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While great cities such as New York are shaped by large events in history, the day-to-day lives of the people in those cities are often more fascinating. Over hundreds of years, New York City has become a city so strongly defined by its people that its ideas & culture have spread around the world. And the world in turn has shaped New York City, with immigrants & visitors alike bringing their own culture into the Big Apple. The Museum of the City of New York tells the story of all of these New Yorkers, covering everything from the history of New York City & what made New York New York to NYC’s rich history of activism & pop culture. It’s a fantastic city museum near Central Park that’s worth a detour for any fan of history or entertainment.
How to visit the Museum of the City of New York
The Museum of the City of New York is located at 1220 5th Ave at 103rd Street in the Upper East Side. The closest subway stop is 103rd Street, which is served by the 4 & 6.
Permanent exhibitions at the museum
The Museum of the City of New York has several long-term exhibitions that provide a complete overview of the city’s history & its evolution.
The best introduction to the Museum of the City of New York (website) is by watching Timescapes, their 28-minute video that covers the historic events of New York City. It gives a decent high-level view of hundreds of years of the city. Plus, the video is narrated by Stanley Tucci. If you haven’t watched his travel & food show, “Stanley Tucci: Searching For Italy“, I recommend it.
New York at its Core
Digging deeper into the history of New York City, New York at its Core is broken up across time periods.
These rooms tell the history of what made New York New York, in accordance with 4 key themes: Money, Diversity, Density, & Creativity. These ingredients are the common factors that have shaped NYC for centuries.
Activist New York
Activist New York tells the history of protests & other political movements that have socially evolved the city.
Topics covered include religious freedom, abolitionists, temperance, birth control, garment workers, Prohibition, civil rights, anti-war protests, Stonewall, & Occupy Wall Street.
As the fight for human rights still continues, the exhibit continues to evolve. There are sections devoted to Black Lives Matter & the most recent racial justice protests.
This room reminded me of the also-excellent People’s History Museum in Manchester, England.
Collecting New York’s Stories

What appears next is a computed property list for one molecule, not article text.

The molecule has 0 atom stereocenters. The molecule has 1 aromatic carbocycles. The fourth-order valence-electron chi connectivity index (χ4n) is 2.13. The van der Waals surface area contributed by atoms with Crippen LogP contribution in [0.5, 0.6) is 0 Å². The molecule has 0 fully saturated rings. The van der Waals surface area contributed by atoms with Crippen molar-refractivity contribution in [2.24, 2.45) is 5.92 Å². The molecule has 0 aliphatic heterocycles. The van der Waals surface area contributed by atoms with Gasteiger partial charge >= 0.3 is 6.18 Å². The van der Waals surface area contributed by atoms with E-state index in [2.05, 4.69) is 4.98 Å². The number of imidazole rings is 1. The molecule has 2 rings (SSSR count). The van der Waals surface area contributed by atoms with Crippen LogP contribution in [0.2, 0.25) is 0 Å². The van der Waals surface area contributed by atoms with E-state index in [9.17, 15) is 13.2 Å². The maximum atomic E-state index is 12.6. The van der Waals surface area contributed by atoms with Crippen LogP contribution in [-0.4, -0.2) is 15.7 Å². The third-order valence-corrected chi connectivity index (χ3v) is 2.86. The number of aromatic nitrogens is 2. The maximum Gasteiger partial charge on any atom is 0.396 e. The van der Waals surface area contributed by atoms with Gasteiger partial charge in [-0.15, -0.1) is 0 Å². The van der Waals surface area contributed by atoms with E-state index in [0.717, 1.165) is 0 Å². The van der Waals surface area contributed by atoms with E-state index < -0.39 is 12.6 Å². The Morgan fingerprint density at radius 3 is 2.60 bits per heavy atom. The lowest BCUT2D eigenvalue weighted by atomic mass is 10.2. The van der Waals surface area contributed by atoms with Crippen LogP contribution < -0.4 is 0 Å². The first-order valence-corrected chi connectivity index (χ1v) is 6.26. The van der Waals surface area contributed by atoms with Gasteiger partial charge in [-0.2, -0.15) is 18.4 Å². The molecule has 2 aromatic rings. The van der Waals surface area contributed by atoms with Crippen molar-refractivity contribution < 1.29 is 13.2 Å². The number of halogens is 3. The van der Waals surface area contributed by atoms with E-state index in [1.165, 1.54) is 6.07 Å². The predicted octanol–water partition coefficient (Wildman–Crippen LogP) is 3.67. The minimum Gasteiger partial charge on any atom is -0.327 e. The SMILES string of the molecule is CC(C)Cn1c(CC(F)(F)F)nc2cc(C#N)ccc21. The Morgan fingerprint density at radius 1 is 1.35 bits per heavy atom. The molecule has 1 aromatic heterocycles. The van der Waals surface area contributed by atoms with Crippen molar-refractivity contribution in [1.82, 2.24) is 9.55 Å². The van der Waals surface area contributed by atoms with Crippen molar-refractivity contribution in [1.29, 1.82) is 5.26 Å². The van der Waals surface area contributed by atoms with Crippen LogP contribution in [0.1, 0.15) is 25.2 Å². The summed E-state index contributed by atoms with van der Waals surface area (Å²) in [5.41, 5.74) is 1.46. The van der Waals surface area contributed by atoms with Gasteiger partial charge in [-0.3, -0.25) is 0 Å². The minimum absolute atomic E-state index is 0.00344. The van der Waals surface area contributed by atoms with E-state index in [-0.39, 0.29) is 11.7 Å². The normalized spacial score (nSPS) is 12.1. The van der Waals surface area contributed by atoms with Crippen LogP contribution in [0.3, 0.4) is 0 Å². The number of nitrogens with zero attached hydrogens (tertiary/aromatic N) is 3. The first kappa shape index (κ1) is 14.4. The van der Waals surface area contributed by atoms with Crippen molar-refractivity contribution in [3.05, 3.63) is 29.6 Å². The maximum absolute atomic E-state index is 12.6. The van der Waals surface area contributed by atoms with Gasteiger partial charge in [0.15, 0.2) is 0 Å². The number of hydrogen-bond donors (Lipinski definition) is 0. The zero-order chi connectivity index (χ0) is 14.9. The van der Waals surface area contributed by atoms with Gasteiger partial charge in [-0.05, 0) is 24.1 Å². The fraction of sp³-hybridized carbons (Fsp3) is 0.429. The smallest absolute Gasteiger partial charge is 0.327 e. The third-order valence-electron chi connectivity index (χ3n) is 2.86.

On the 3rd floor of the museum, there is a photography exhibition that depicts the lives of New Yorkers. It’s called “Collecting New York’s Stories.”
The subjects include regular people, but you’ll also find celebrity New Yorkers there as well. What is displayed is just part of a massive collection. If you have ties to New York City, it makes you wonder if any of your family & friends are part of that archive.
New York New Music
The final selection of the museum’s main collection is titled “New York New Music”. The exhibition covers pop music from 1980 to 1986. This period saw several genres leap from the New York City underground to the rest of the world.
Acts like Madonna, Grandmaster Flash, LL Cool J, Run-DMC, the Beastie Boys, Sonic Youth, & the Talking Heads all became popular in this era as hip hop, alternative & more evolved following the end of the disco & punk era.
And of course, this period also saw the launch of MTV. With videos changing the landscape, the network’s NYC presence helped these artists get a wider audience, along with local radio stations.
As you’d expect from an exhibit like this, there’s plenty of music to listen to & videos to watch throughout.
Special exhibitions at the museum
TheMuseum of the City of New York features several galleries of rotating temporary exhibitions, offering something new for each visit. Here are some examples of the museum’s recent exhibitions.
“Rising Tide” depicts the impact of climate change around the world. There is a special focus on how it will impact New York City.
This is important, as New Yorkers are already seeing these changes. There was Sandy, but also other storms that had recently flooded subways & low-lying coastal areas.
Puppets of New York
It’s exhibitions such as this one that really make a place like theMuseum of the City of New York unique. Initially, you may think that it’s a niche subject, but once you enter this puppet-filled room, you realize just how much the puppets of New York have influenced not just the city, but pop culture as a whole.
First, you have children’s favorites from the early days of television, such as Lamb Chop & Shari Lewis, as well as Howdy Doody.
That gave way to the 70s & 80s, with The Muppets & Sesame Street.
More recently, Avenue Q brought puppetry to Broadway.
The history of puppets in New York City doesn’t just relate to pop culture. Smaller local social & political groups have also used puppets to promote their messages, as anyone who has seen Scabby the Rat at a union protest can attest.
The City of New York actually hires civil servant puppeteers, that’s how ingrained they are into the life of the city.
Temporary exhibitions such as these really show just how much interesting history there is in New York City.
The Museum of the City of New York is one of my favorite New York City museums. I love learning about this type of history. It’s a great rainy day activity in NYC or a break from the heat during the summer months if you’re near Central Park or the Museum Mile. I’ve always believed that it’s important to learn about the history of places you visit. The Museum of the City of New York does this well while also tying the city’s history to its cultural influence on the world.
If you’re looking for a place to stay near Museum Mile, check out these New York City hotels.